Notes/Observations - I'll be honest; I have not done a lot of iron sight shooting on my ARs lately - I've been using red dot sights almost exclusively. I use the irons when I'm sighting them in, and occasionally during drills so I don't completely forget how to use them. While there are a lot of people who can shoot irons accurately out to 600 yards, I'm not one of them. My less-than-stellar (bad) eyesight, and inability to see a target at longer distances while focusing on the front sight makes irons much slower for me. I have friends that can see 5.56 holes in paper at 25 yards with their naked eyes. I can't, even with corrected vision.
My limited experience with irons on the AR platform started with the standard M4 and M16 A2 sight pictures, which everyone should be familiar with. This is basically the same sight picture as the M14 or M1 Garand, or FAL, with which you use the blades/wings to align the front sight consistently with the rear aperture. Being honest again, while this obviously has worked well for a lot of folks over decades, I don't find it very natural to align. I know what my sight picture is supposed to be, and am able to get it pretty consistently, but it's not as intuitive (visually) as aligning same-shaped front and rears, for me. I've also used the HK diopter sights, with which you align the front circlular hood in the rear aperture, as well as the rounded front Troy sights with the open circle. I find these easier to align than the standard sight picture, although I don't like the way the HK front sight is closed on top.
The arguments I've heard against using a circular front sight hood with an adjustable post is that the tendency is to center the target in the circle, rather than place it right on top of the front sight post. I don't seem to have that issue, and while I always center the front and rear circles with each other, I always place the target on top of the front sight post, no matter whether it's lower or higher relative to the circle. Following that, I had no issues using the diamond-shaped apertures on the Diamondhead sights either, even if the front sight post isn't perfectly centered in the front sight hood.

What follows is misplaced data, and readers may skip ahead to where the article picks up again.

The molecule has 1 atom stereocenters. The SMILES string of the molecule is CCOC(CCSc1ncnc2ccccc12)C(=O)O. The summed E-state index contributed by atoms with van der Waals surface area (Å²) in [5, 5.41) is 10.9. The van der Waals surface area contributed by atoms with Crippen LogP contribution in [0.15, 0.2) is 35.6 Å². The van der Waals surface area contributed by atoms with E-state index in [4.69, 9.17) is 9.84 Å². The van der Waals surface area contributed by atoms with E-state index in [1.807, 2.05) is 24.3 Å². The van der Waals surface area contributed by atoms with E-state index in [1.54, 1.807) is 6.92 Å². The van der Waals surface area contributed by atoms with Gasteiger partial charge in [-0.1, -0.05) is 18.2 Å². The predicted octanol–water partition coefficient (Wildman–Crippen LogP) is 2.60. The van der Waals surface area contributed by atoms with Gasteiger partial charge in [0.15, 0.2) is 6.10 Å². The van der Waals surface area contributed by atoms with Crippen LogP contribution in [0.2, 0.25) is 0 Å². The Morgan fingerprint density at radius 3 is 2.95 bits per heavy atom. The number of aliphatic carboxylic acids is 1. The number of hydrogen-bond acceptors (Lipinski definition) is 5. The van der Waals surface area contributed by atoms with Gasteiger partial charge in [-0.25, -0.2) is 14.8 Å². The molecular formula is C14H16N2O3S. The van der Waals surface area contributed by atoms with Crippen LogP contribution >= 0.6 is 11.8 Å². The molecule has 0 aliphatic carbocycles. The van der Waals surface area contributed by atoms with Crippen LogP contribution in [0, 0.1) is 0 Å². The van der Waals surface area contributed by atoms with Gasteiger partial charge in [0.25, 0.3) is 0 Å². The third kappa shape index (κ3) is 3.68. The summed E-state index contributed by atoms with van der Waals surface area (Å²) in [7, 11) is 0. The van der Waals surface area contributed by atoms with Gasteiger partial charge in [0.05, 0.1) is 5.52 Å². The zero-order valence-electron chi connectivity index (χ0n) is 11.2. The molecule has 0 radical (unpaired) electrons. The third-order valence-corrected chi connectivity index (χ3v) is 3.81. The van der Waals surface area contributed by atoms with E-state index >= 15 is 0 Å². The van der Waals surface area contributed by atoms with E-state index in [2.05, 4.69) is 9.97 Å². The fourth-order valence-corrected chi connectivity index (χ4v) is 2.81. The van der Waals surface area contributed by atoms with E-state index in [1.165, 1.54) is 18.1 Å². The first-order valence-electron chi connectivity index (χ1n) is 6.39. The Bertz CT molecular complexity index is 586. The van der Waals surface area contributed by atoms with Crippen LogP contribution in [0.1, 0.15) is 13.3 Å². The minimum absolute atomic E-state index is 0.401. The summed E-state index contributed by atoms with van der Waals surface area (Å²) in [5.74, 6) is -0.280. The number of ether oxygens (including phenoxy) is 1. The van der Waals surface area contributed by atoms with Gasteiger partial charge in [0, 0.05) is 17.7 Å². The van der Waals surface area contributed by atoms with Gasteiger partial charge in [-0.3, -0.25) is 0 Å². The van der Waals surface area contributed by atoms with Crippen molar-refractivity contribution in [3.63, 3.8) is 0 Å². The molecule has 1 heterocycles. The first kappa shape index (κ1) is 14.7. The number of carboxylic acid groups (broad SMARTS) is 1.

I did not have a chance to shoot the Auto-Ranging front sight at distance to see whether the AR-BDC works, so I've included it here for information only. I did sight on various object at different distances just to get a feel for using it, and my eyesight just isn't good enough to keep a front sight in focus and hold it on a blurry man-sized target at 600 yds. When I focus on the front sight, I pretty much lose the target if it's not contrasted well against the background. One thing that I feel might improve the Auto-Ranging front sight is to make each post slightly narrower for each increasing distance.
I did shoot irons-only at a recent range session at distances from 5 to 50 yards, during various drills. I also compared them to a set of circular aperture sights. I do find the Diamondhead apertures more natural to align than the standard sight picture. When I first got them, I thought that the cross-shaped reference posts were useless, until I actually found that they do help, even though the rear aperture is blurry. The side white markings on the rear blades I found unnecessary, though. My eye centers the front diamond in the rear readily, as you automatically try to equalize the white space between the two. The vertical and horizontal corners also aid in lining them up correctly. Throughout all the drills, I had no issues placing the front sight post right on target, vs. centering the target in the front diamond.